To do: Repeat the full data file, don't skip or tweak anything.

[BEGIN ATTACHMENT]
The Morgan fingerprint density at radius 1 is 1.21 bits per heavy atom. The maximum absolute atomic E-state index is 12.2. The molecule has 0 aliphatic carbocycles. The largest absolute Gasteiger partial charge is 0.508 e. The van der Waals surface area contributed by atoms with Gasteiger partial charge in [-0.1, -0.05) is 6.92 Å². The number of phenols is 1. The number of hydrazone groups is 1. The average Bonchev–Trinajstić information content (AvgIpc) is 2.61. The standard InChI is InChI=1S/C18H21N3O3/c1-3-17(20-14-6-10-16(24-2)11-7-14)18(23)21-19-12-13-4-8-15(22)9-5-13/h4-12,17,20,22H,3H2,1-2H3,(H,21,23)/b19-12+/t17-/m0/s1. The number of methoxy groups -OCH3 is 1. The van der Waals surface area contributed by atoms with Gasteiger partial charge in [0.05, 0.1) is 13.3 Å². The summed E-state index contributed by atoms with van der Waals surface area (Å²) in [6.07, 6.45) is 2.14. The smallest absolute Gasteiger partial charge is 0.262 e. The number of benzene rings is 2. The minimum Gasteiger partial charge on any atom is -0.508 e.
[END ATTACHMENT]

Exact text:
The Morgan fingerprint density at radius 1 is 1.21 bits per heavy atom. The maximum absolute atomic E-state index is 12.2. The molecule has 0 aliphatic carbocycles. The largest absolute Gasteiger partial charge is 0.508 e. The van der Waals surface area contributed by atoms with Gasteiger partial charge in [-0.1, -0.05) is 6.92 Å². The number of phenols is 1. The number of hydrazone groups is 1. The average Bonchev–Trinajstić information content (AvgIpc) is 2.61. The standard InChI is InChI=1S/C18H21N3O3/c1-3-17(20-14-6-10-16(24-2)11-7-14)18(23)21-19-12-13-4-8-15(22)9-5-13/h4-12,17,20,22H,3H2,1-2H3,(H,21,23)/b19-12+/t17-/m0/s1. The number of methoxy groups -OCH3 is 1. The van der Waals surface area contributed by atoms with Gasteiger partial charge in [0.05, 0.1) is 13.3 Å². The summed E-state index contributed by atoms with van der Waals surface area (Å²) in [6.07, 6.45) is 2.14. The smallest absolute Gasteiger partial charge is 0.262 e. The number of benzene rings is 2. The minimum Gasteiger partial charge on any atom is -0.508 e.